As of August 2012, there were $72.4 billion in commercial mortgage loans (almost 4,000 in number) with CMBS special servicers, according to Trepp. CMBS special servicers are firms that have specialized processes in place to work through loans requiring special attention — such as those currently in default or about to enter into default. Fitch research stated that, in 2011, CMBS special servicers resolved $19.6 billion in commercial mortgage loans, compared to $19.4 billion in 2010 — a slight improvement as special servicers “took advantage of improving property values to resolve older loans.”
The table below shows delinquent loan resolutions and loss severity rates as derived by S&P. Overall, the loss severity rate across the major properties was 34.06% of total resolutions for the first quarter of 2012. Loans specifically related to lodging properties had the highest loss severity for the first quarter of 2012 at 53.37% of total resolutions.
S&P: CMBS Quarterly Insights: The CMBS Delinquency Rate Reaches A New High As Liquidations and Loan Modifications Decline, May 2012.
Liquidations and Modifications
Special servicers strive to resolve loan losses via different strategies. According to Fitch Ratings, in 2011, special servicers pursued real estate owned (or REO; i.e., properties owned by the lender after an unsuccessful foreclosure sale) liquidations more often than other resolution methods. This means that REO liquidations were almost 40% of the special servicers’ loan disposition methods. In 2011, 341 loans were liquidated totaling $3.3 billion, compared to 200 loans totaling $1.6 billion in 2010. In addition, in the first quarter of 2012, 262 loans totaling $2.21 billion were liquidated (94% of which incurred a loss).
Loan modifications are changes to the terms of the loan that are granted by special servicers. According to research by Fitch Ratings, the amount and number of loan modifications declined from 2011 to 2010. In 2011, 244 loans in the amount of $6.1 billion were modified (the majority of which — 231 — were modified without incurring any losses to the CMBS trusts), while 343 loans totaling $10.8 billion were modified in 2010. About 15% of the 2011 loan modifications were maturity date extensions, compared to 35% in 2010.
Current CMBS Market Trends
More than $40 billion of CMBS loans are scheduled to mature for the remainder of 2012 — the largest number of loans maturing this year than any other because of the issuance boom in 2007. This perhaps highlights a trend in the issuance of five-year term loans in 2007. The two S&P tables below show a comparison of first quarter 2012 and first quarter 2011 maturity, delinquency rate and loss severity statistics.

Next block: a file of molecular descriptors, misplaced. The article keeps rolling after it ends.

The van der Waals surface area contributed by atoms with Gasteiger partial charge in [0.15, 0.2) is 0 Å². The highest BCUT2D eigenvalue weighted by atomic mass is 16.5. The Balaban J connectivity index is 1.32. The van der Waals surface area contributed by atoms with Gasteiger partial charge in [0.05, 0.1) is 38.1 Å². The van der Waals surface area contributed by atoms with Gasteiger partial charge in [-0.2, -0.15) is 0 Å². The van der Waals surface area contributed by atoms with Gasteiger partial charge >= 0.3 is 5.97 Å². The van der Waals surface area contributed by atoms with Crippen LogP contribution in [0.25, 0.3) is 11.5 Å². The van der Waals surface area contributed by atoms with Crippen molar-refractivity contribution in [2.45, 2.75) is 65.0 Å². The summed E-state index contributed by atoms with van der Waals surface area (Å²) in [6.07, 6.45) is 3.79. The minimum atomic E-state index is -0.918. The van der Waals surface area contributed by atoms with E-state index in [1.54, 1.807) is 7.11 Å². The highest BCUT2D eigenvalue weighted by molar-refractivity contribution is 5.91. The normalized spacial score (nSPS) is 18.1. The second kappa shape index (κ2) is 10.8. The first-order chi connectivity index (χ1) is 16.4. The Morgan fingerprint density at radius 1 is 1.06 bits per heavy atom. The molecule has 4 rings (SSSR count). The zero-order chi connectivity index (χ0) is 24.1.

S&P: CMBS Quarterly Insights: 2007-Vintage Year Loan Maturities Have Landed, And With Little Credit Impact, May 2012.
Note that S&P defines loss severity as the ratio of principal losses to the original principal balance. One noteworthy trend is that the balance of matured loans and the percentage of loans extended were both twice as high in the first quarter of 2012 compared to first quarter of 2011, largely attributable to 2007-vintage loans. The first quarter of 2012 payoff rate for floating rate loans was 73.1% (higher than 69.2% in the first quarter of 2011) and 43.7% for the fourth quarter of 2011. Currently, 49.1% of outstanding floating rate loans are being specially serviced.
The commercial mortgage loan market was not impacted as severely as the residential mortgage loan market in terms of delinquencies, defaults or downgrades to mortgage-backed securities. Current economic challenges have hindered growth in the commercial property markets, particularly when combined with tighter loan availability. However, vacancy rates are declining and rents are growing at a slow pace for most sectors. Currently, bondholders are showing confidence in U.S. commercial property, evidenced by an increase in investor interest in CMBS. Property values are also recovering, albeit unevenly, as buildings in the U.S.’s largest cities have recovered 41% from January 2010, compared to 18.7% in smaller cities.
The Capital Markets Bureau will continue to monitor trends in the commercial mortgage market and report as deemed appropriate.
Questions and comments are always welcome. Please contact the Capital Markets Bureau at CapitalMarkets@naic.org.